Cybersecurity Awareness in the Construction Industry


When you think data breach, does your mind instantly go to the financial or medical industry? A common thought when you see constant headlines about what bank or medical facility has been attacked daily… but what about other industries? The financial and medical industry are not the only sectors that have be forced to adapt to technological and environmental changes. Certain industries have become a forgotten industry when it comes to prioritizing risk management.


The construction industry, amongst many others, has shifted their infrastructure to adapt to technological changes. We are now in a greater shift towards a paperless world, which puts the construction industry at just as much risk as any other industry. Construction companies function just like other businesses but with an added set of unique risks. Those unique risks are governed around particular tools for managing information, services and system controls. Many construction companies utilize self-sufficient construction machinery, drones, software tools, robotics, cloud technology, mobile devices and more, which increase the likelihood of a data breach, lawsuits, damaged equipment and devices, and lost opportunities.


Another risk is the disconnect between the office and field, which increases the likelihood of human error and creating gaps where hackers can “spoof” your business. Those factors and gaps put construction companies not only at risk of exposing liabilities but also increase costs in dealing with a breach in data and confidentiality, interfere with projects, cause failures in robotics, which also cause delays in business. Internal factors are not the only thing that should get more security attention, but there are many external factors to think about as well.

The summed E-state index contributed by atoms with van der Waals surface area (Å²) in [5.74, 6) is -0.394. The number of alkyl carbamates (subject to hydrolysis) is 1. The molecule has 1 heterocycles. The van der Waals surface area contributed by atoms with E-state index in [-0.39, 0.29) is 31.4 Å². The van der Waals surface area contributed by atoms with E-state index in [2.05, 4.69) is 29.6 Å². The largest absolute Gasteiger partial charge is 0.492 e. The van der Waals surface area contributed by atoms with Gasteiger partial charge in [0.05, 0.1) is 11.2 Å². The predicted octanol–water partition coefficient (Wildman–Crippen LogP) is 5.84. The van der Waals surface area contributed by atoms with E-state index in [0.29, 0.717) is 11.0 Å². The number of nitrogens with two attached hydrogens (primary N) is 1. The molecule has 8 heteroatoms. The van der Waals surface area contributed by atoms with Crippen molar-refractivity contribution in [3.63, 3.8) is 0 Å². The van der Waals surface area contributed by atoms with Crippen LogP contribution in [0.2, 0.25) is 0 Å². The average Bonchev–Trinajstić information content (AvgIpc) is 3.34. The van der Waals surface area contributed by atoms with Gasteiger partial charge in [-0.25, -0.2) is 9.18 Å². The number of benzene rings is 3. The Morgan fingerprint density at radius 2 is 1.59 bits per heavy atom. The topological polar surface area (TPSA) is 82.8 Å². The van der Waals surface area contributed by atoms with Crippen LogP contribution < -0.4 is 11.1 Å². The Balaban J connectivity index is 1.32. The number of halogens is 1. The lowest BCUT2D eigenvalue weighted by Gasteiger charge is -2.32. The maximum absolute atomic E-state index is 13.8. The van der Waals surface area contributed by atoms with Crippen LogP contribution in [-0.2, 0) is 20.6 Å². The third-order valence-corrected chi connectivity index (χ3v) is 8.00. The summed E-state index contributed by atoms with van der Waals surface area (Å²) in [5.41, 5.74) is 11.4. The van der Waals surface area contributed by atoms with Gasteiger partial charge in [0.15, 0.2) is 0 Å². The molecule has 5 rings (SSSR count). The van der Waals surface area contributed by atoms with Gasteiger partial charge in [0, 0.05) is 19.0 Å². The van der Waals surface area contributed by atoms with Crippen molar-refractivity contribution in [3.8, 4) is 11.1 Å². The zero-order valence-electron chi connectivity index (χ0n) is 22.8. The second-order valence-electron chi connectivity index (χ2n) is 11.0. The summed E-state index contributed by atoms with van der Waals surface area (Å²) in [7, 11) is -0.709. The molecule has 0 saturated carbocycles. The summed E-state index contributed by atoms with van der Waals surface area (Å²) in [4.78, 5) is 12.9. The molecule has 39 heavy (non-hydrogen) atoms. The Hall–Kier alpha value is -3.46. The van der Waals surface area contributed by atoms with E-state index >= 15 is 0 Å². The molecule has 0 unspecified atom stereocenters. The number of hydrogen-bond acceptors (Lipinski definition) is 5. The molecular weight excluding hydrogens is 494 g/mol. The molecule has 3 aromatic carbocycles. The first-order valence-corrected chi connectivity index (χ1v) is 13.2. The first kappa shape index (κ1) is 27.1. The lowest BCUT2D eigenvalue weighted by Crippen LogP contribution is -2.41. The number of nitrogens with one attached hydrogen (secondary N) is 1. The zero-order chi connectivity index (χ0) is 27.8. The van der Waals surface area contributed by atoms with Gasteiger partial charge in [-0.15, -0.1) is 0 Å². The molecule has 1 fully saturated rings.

One important external factor that needs to be considered is information sharing between construction companies and their external contact. If your construction company is underprepared for an attack, the external connections like contractors, subcontractors and owners are also at stake, which leads to an increase in exposure. Safely sharing information between construction companies and external contacts is a two-way street. It is imperative for construction companies to not only take in account all the risk factors that they are exposed to but to also adopt a risk management plan to secure their business going forward.

Many physically demanding professions, like construction companies, are primarily focused on physical safety precautions because of the high physical labor demand however by putting such drastic focus in one area, it can lead to neglecting another.


Cybersecurity has taken the back seat to many of these companies and because they do not credit cybersecurity as a high priority like physical safety, it could result in far worse consequences such as monetary loss and job loss. When you cannot pay your bills because you have been hacked, you cannot pay your employees and at that point physical safety precautions will be a distant concern. Find your balance in your construction company by valuing your cyber safety as you value your laborers.



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